Firefox-maker Mozilla has outlined its transition plan for migrating existing Firefox for Android users across to the new Fenix mobile browser.
Fenix has been under development for the past few months, with developers experimenting with a new mobile-friendly interface that is hoped will appeal to younger users.
The new browser is also the reason Mozilla hasn't delivered many feature updates to the existing Firefox for Android.
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A recently published document, spotted by Ghacks, reveals Mozilla's plans for the co-existing Android browsers and how it intends to proceed.
"The goal of this plan is to provide users with a secure and supported legacy Firefox for Android product until Fenix has reached migration readiness, while minimizing our ongoing support costs," explains Mozilla.
The plan is "to not make any user-facing changes until their eventual migration to the new Fenix-based product", it adds.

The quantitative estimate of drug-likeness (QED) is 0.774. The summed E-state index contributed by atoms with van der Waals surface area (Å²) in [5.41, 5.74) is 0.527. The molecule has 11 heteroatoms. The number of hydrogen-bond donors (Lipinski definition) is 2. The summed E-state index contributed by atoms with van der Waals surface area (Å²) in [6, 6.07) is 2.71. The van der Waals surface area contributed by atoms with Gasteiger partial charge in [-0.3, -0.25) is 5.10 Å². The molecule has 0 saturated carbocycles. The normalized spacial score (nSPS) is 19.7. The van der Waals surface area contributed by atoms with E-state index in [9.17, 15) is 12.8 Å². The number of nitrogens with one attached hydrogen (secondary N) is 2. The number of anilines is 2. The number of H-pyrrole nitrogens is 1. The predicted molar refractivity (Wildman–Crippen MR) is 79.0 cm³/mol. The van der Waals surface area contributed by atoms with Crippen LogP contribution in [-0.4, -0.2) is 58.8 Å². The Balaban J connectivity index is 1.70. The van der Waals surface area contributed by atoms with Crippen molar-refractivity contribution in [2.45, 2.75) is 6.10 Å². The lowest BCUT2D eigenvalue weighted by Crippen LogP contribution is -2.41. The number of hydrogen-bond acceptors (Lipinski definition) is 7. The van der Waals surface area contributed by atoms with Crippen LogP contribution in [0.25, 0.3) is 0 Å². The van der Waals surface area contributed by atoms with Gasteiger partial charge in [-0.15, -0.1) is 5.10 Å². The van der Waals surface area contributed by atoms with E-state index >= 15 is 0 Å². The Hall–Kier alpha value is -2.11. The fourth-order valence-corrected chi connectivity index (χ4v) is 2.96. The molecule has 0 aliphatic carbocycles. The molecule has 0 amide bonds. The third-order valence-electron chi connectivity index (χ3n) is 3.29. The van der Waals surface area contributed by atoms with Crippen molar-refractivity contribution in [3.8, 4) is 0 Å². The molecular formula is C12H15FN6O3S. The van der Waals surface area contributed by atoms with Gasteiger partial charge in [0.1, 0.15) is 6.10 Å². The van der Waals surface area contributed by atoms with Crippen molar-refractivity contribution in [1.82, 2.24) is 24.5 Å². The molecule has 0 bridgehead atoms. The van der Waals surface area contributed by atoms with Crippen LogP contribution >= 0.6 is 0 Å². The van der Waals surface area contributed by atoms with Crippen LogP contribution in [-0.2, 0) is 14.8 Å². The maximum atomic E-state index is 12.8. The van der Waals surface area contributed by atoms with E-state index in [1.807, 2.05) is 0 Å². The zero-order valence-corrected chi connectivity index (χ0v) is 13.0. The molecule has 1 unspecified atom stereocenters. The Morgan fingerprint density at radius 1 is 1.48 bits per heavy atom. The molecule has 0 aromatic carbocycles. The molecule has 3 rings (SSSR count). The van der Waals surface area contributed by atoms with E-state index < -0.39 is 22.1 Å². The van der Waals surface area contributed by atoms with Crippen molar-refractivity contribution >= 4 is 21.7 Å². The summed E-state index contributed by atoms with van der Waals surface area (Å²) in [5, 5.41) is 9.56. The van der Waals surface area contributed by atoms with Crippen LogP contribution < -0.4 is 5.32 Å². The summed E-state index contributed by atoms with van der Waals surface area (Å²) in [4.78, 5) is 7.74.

In other words, no new features will be delivered to Firefox for Android until Fenix ships.
Mozilla is planning to release Firefox 67 and Firefox 68 for Android in May and July, respectively, and then in September it will make Firefox 68 the base for the extended support release (ESR) version of the browser, which on the desktop means security patches only.
There's no precise date for the end of support for Firefox for Android, but the document points to 2020 as the end of life for the mobile browser, known internally as 'Fennec'.
As for why it's building a replacement browser, Mozilla notes that its existing methods for building Firefox for Android "causes instability in Fennec quality and crash rates owing to changes in Gecko, which diverts resources away from Fenix and GeckoView development to investigate and fix".
Gecko is Mozilla's browser engine for Firefox, while GeckoView is its alternative to Google's Chromium-based tool for allowing Android apps to display web content.
The new look Fenix turns the standard browser on its head, positioning the URL bar at the bottom of the screen. As per Techdows, the current Fenix preview suggests the browser will have a dark mode and grouped tabs.
For Android users keen to try out Fenix, Mozilla has made it available on its Taskcluster platform.
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